This week we finally submitted our paper on engineered oscillations in bacterial populations. This is something I've been working on with a colleague in Madrid, Angel Goni-Moreno, since he visited us in Manchester last year (in truth, he's been doing most of the work, although any delays have been entirely due to me).
In physics, an oscillator is a system that produces a regular, periodic "output". Familiar examples include a pendulum or a vibrating string. Linking several oscillators together in some way gives rise to synchrony -- for example, heart cells repeatedly firing in unison, or millions of fireflies blinking on and off, seemingly as one.
Oscillators are fundamental to biology, but they are also of interest to engineers, since they form the basis for counting (and synchronisation). Synthetic biology combines both disciplines, so the construction of oscillators within living cells is one of the main topics of interest in the field right now. However, until recently, most work has been restricted to single cells. In our paper, we have shown, in theory, how to engineer oscillations within populations of cells, using the "client-server" model familiar to computer scientists.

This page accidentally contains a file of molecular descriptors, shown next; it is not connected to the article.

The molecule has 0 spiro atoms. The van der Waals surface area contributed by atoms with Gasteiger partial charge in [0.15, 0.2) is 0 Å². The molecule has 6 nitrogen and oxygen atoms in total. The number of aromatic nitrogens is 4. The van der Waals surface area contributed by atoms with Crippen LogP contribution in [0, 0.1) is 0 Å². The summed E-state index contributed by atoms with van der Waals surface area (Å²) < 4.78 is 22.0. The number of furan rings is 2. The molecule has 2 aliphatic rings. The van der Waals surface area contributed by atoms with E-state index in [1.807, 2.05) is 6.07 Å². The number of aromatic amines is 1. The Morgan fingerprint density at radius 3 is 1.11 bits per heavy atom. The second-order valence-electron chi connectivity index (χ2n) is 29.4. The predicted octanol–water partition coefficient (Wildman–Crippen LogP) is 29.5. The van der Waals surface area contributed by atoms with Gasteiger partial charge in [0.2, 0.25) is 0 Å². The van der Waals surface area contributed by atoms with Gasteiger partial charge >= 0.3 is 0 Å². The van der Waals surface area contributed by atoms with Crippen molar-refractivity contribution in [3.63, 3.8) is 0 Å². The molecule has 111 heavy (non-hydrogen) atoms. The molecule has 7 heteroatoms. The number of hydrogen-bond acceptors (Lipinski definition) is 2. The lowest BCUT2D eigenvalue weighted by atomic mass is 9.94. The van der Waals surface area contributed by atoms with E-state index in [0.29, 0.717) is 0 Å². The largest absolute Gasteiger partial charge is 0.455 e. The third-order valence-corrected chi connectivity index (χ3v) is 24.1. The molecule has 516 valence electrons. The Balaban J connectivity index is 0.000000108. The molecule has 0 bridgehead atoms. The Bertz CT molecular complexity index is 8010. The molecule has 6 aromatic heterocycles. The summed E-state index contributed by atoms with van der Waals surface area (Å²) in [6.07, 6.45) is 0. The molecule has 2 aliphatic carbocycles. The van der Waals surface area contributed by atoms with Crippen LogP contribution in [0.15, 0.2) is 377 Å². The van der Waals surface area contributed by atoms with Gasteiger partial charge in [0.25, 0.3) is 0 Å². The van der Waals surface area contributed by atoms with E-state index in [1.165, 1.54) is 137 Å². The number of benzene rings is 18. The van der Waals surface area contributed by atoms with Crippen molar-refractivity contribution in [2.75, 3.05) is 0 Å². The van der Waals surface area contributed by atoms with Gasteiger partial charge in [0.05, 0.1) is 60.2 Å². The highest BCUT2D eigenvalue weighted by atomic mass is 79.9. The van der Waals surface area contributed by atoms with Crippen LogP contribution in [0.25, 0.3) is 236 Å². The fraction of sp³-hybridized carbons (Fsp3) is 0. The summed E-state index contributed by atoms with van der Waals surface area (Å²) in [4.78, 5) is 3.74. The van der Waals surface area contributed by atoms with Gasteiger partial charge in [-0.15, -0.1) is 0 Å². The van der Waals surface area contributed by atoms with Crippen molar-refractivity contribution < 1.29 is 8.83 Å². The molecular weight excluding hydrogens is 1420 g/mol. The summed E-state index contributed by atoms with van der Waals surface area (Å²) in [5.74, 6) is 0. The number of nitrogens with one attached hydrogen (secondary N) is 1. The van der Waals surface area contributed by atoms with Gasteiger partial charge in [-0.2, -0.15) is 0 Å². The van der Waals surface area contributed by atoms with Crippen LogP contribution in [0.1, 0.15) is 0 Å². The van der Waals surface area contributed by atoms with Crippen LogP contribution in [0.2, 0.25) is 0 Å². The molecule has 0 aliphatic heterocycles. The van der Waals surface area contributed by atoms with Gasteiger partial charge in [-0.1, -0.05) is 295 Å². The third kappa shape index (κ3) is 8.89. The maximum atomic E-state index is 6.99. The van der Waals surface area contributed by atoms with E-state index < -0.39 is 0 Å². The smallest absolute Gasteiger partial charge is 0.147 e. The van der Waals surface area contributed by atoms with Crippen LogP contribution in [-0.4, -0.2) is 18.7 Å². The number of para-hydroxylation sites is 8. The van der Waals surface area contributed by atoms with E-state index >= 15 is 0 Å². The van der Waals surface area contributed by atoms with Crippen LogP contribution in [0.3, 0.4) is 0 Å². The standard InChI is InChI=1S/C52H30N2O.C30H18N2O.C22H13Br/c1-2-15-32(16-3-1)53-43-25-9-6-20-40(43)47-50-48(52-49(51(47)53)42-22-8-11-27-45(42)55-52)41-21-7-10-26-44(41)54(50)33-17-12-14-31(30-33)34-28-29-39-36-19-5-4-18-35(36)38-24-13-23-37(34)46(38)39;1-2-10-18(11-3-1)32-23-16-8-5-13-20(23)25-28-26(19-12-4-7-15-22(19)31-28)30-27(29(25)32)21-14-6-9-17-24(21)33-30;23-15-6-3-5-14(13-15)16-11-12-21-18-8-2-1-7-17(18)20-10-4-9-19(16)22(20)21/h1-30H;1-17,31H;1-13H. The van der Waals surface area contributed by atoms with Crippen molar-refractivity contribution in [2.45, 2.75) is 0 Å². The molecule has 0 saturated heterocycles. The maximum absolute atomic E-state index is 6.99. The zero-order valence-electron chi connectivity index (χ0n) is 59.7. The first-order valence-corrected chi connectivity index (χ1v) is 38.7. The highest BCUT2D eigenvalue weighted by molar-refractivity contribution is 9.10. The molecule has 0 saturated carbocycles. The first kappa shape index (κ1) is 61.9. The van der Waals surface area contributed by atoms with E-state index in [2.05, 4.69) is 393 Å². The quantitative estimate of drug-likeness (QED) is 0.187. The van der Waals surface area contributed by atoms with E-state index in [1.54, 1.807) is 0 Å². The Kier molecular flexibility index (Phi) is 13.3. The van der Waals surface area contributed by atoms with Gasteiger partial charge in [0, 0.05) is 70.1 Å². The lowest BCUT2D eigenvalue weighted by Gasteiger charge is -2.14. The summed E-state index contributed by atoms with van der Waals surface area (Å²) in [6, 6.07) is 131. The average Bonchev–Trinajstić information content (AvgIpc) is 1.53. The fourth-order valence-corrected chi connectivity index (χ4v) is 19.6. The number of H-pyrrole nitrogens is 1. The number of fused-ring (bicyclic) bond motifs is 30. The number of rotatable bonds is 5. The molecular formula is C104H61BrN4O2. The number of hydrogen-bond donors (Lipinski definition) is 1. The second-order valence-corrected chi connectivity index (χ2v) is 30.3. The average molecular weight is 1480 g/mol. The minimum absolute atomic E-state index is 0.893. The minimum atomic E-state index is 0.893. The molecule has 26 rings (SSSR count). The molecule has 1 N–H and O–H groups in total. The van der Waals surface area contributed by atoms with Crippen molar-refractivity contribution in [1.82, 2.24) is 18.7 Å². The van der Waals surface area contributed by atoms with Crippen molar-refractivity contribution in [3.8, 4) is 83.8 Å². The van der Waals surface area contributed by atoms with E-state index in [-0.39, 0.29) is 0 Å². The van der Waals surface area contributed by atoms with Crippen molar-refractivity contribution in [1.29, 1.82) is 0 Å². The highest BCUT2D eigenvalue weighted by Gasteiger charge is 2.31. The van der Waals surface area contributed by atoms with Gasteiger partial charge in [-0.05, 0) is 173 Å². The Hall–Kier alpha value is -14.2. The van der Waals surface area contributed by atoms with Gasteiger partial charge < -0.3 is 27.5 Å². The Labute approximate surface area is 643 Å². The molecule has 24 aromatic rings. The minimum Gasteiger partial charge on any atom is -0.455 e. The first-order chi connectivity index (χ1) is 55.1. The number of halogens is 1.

Update: the preprint version of the paper is here.
While writing the final draft, I was reminded of my brief contact with one of the founders of the field of theoretical biology. I first met Brian Goodwin in 2004, when I was still at the University of Exeter. He, along with Susan Blackmore, very kindly agreed to speak at the launch of a network I'd set up to encourage the study of complexity theory within the University. Best known in the broader community for his work on the evolution of complexity, Goodwin laid the foundations for recent research in synthetic biology with his seminal 1965 work on negative feedback. His later work focussed on the notion of a science of qualities (on which he spoke at our meeting), and when I first met him he was already formally retired, although still very active at Schumacher College, just down the road in Dartington. We also spent time chatting a year later, while we were both giving lectures at a summer school in Montpellier. I was struck most of all by his gentle nature and generosity of spirit, and we had the chance to discuss in greater depth the topics he'd touched on in his lecture.
Brian died just over a year ago; I first found out about his death while looking up references to give to my current Ph.D. student, who is now applying some of his ideas to the field of architecture. He had a great effect on me, and will continue to influence generations of students to come.